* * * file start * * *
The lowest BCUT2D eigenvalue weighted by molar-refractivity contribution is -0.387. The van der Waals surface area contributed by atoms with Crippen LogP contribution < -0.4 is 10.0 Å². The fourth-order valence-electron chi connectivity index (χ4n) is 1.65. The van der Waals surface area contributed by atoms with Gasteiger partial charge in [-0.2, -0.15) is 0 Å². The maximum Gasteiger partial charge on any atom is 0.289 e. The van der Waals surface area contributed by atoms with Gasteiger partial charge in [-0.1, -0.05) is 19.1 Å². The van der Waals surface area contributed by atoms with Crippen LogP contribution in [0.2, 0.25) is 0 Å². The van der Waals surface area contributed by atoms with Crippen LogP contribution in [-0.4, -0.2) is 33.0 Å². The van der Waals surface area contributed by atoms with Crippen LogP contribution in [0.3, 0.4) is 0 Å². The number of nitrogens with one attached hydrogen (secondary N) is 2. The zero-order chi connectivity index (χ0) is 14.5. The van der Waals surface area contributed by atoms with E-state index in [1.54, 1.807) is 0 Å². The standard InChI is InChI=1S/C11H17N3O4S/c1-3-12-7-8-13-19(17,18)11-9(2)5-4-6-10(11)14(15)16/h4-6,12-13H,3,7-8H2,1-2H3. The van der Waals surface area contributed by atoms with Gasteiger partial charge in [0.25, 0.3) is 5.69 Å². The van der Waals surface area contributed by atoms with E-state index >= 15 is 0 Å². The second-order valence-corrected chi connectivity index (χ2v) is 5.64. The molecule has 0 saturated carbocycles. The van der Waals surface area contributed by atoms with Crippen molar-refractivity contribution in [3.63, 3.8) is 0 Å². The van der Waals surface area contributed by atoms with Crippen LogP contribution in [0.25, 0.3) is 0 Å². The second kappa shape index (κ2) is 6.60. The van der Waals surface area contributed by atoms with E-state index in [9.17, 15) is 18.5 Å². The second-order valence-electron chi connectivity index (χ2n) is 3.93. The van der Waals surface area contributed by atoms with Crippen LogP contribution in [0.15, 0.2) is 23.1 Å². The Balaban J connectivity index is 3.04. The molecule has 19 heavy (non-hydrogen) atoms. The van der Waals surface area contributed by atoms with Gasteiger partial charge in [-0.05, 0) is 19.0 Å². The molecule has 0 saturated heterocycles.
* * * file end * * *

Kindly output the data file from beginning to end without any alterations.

The lowest BCUT2D eigenvalue weighted by molar-refractivity contribution is -0.387. The van der Waals surface area contributed by atoms with Crippen LogP contribution < -0.4 is 10.0 Å². The fourth-order valence-electron chi connectivity index (χ4n) is 1.65. The van der Waals surface area contributed by atoms with Gasteiger partial charge in [-0.2, -0.15) is 0 Å². The maximum Gasteiger partial charge on any atom is 0.289 e. The van der Waals surface area contributed by atoms with Gasteiger partial charge in [-0.1, -0.05) is 19.1 Å². The van der Waals surface area contributed by atoms with Crippen LogP contribution in [0.2, 0.25) is 0 Å². The van der Waals surface area contributed by atoms with Crippen LogP contribution in [-0.4, -0.2) is 33.0 Å². The van der Waals surface area contributed by atoms with Crippen LogP contribution in [0.3, 0.4) is 0 Å². The number of nitrogens with one attached hydrogen (secondary N) is 2. The zero-order chi connectivity index (χ0) is 14.5. The van der Waals surface area contributed by atoms with E-state index in [1.54, 1.807) is 0 Å². The standard InChI is InChI=1S/C11H17N3O4S/c1-3-12-7-8-13-19(17,18)11-9(2)5-4-6-10(11)14(15)16/h4-6,12-13H,3,7-8H2,1-2H3. The van der Waals surface area contributed by atoms with Gasteiger partial charge in [0.25, 0.3) is 5.69 Å². The van der Waals surface area contributed by atoms with E-state index >= 15 is 0 Å². The second-order valence-corrected chi connectivity index (χ2v) is 5.64. The molecule has 0 saturated carbocycles. The van der Waals surface area contributed by atoms with Crippen molar-refractivity contribution in [3.63, 3.8) is 0 Å². The van der Waals surface area contributed by atoms with Crippen LogP contribution in [0.25, 0.3) is 0 Å². The second kappa shape index (κ2) is 6.60. The van der Waals surface area contributed by atoms with E-state index in [9.17, 15) is 18.5 Å². The second-order valence-electron chi connectivity index (χ2n) is 3.93. The van der Waals surface area contributed by atoms with Crippen LogP contribution in [0.15, 0.2) is 23.1 Å². The Balaban J connectivity index is 3.04. The molecule has 19 heavy (non-hydrogen) atoms. The van der Waals surface area contributed by atoms with Gasteiger partial charge in [-0.05, 0) is 19.0 Å². The molecule has 0 saturated heterocycles.